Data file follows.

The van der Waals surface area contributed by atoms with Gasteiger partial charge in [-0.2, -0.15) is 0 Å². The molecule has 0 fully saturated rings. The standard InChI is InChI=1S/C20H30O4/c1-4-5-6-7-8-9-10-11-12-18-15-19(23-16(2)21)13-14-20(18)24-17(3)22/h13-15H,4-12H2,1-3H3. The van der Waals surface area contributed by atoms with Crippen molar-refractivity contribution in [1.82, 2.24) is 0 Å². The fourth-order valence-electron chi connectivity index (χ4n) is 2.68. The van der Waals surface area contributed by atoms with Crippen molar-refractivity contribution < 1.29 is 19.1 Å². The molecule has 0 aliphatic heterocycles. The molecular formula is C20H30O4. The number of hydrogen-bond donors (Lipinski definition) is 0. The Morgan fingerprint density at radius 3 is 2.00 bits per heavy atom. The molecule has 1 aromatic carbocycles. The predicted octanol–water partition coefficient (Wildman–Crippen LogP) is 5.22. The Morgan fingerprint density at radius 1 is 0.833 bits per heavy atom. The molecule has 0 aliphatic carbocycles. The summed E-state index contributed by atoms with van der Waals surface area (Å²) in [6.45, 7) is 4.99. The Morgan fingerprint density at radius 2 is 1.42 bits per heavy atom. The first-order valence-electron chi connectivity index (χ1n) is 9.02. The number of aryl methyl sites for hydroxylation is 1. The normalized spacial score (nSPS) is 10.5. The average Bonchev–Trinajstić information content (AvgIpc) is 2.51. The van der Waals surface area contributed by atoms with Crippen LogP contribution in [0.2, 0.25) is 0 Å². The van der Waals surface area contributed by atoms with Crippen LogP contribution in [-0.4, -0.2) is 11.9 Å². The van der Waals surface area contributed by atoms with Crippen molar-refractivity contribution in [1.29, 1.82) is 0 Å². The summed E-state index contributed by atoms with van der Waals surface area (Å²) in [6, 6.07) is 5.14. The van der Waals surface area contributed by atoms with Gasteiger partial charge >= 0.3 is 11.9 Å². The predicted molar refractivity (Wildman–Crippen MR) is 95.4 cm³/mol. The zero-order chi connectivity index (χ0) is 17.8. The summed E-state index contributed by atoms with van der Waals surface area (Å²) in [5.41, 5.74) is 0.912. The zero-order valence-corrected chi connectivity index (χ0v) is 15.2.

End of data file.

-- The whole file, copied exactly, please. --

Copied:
The van der Waals surface area contributed by atoms with Gasteiger partial charge in [-0.2, -0.15) is 0 Å². The molecule has 0 fully saturated rings. The standard InChI is InChI=1S/C20H30O4/c1-4-5-6-7-8-9-10-11-12-18-15-19(23-16(2)21)13-14-20(18)24-17(3)22/h13-15H,4-12H2,1-3H3. The van der Waals surface area contributed by atoms with Crippen molar-refractivity contribution in [1.82, 2.24) is 0 Å². The fourth-order valence-electron chi connectivity index (χ4n) is 2.68. The van der Waals surface area contributed by atoms with Crippen molar-refractivity contribution < 1.29 is 19.1 Å². The molecule has 0 aliphatic heterocycles. The molecular formula is C20H30O4. The number of hydrogen-bond donors (Lipinski definition) is 0. The Morgan fingerprint density at radius 3 is 2.00 bits per heavy atom. The molecule has 1 aromatic carbocycles. The predicted octanol–water partition coefficient (Wildman–Crippen LogP) is 5.22. The Morgan fingerprint density at radius 1 is 0.833 bits per heavy atom. The molecule has 0 aliphatic carbocycles. The summed E-state index contributed by atoms with van der Waals surface area (Å²) in [6.45, 7) is 4.99. The Morgan fingerprint density at radius 2 is 1.42 bits per heavy atom. The first-order valence-electron chi connectivity index (χ1n) is 9.02. The number of aryl methyl sites for hydroxylation is 1. The normalized spacial score (nSPS) is 10.5. The average Bonchev–Trinajstić information content (AvgIpc) is 2.51. The van der Waals surface area contributed by atoms with Crippen LogP contribution in [0.2, 0.25) is 0 Å². The van der Waals surface area contributed by atoms with Crippen LogP contribution in [-0.4, -0.2) is 11.9 Å². The van der Waals surface area contributed by atoms with Crippen molar-refractivity contribution in [1.29, 1.82) is 0 Å². The summed E-state index contributed by atoms with van der Waals surface area (Å²) in [6, 6.07) is 5.14. The van der Waals surface area contributed by atoms with Gasteiger partial charge >= 0.3 is 11.9 Å². The predicted molar refractivity (Wildman–Crippen MR) is 95.4 cm³/mol. The zero-order chi connectivity index (χ0) is 17.8. The summed E-state index contributed by atoms with van der Waals surface area (Å²) in [5.41, 5.74) is 0.912. The zero-order valence-corrected chi connectivity index (χ0v) is 15.2.